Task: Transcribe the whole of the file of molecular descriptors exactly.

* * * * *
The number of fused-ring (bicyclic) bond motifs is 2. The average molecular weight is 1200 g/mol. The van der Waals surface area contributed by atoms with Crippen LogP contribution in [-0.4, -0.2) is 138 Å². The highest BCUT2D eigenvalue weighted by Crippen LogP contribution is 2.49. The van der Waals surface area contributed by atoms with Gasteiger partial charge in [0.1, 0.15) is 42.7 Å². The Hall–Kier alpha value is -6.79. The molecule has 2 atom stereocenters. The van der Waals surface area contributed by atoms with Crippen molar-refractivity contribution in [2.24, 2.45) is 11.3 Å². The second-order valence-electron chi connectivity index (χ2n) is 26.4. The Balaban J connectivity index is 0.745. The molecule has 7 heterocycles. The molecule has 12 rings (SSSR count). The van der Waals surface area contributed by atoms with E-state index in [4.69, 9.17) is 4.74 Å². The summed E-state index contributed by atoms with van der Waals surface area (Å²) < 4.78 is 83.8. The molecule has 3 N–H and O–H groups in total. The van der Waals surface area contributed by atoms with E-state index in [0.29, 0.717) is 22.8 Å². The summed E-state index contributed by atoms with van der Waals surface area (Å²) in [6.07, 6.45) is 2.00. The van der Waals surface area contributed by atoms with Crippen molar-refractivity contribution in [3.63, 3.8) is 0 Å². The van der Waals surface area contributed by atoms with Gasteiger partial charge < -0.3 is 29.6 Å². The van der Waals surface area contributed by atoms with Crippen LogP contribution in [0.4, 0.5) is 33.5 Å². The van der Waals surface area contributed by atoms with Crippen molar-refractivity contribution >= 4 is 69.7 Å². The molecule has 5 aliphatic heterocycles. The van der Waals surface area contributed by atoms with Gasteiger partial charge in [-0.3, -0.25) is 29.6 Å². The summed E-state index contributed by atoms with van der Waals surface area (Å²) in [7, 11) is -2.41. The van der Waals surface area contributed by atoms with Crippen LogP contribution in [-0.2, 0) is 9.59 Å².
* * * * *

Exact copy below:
The number of fused-ring (bicyclic) bond motifs is 2. The average molecular weight is 1200 g/mol. The van der Waals surface area contributed by atoms with Crippen LogP contribution in [-0.4, -0.2) is 138 Å². The highest BCUT2D eigenvalue weighted by Crippen LogP contribution is 2.49. The van der Waals surface area contributed by atoms with Gasteiger partial charge in [0.1, 0.15) is 42.7 Å². The Hall–Kier alpha value is -6.79. The molecule has 2 atom stereocenters. The van der Waals surface area contributed by atoms with Crippen molar-refractivity contribution in [2.24, 2.45) is 11.3 Å². The second-order valence-electron chi connectivity index (χ2n) is 26.4. The Balaban J connectivity index is 0.745. The molecule has 7 heterocycles. The molecule has 12 rings (SSSR count). The van der Waals surface area contributed by atoms with E-state index in [4.69, 9.17) is 4.74 Å². The summed E-state index contributed by atoms with van der Waals surface area (Å²) < 4.78 is 83.8. The molecule has 3 N–H and O–H groups in total. The van der Waals surface area contributed by atoms with E-state index in [0.29, 0.717) is 22.8 Å². The summed E-state index contributed by atoms with van der Waals surface area (Å²) in [6.07, 6.45) is 2.00. The van der Waals surface area contributed by atoms with Crippen molar-refractivity contribution in [3.63, 3.8) is 0 Å². The van der Waals surface area contributed by atoms with Gasteiger partial charge < -0.3 is 29.6 Å². The van der Waals surface area contributed by atoms with Crippen LogP contribution in [0.4, 0.5) is 33.5 Å². The van der Waals surface area contributed by atoms with Crippen molar-refractivity contribution >= 4 is 69.7 Å². The molecule has 5 aliphatic heterocycles. The van der Waals surface area contributed by atoms with Gasteiger partial charge in [-0.3, -0.25) is 29.6 Å². The summed E-state index contributed by atoms with van der Waals surface area (Å²) in [7, 11) is -2.41. The van der Waals surface area contributed by atoms with Crippen LogP contribution in [-0.2, 0) is 9.59 Å².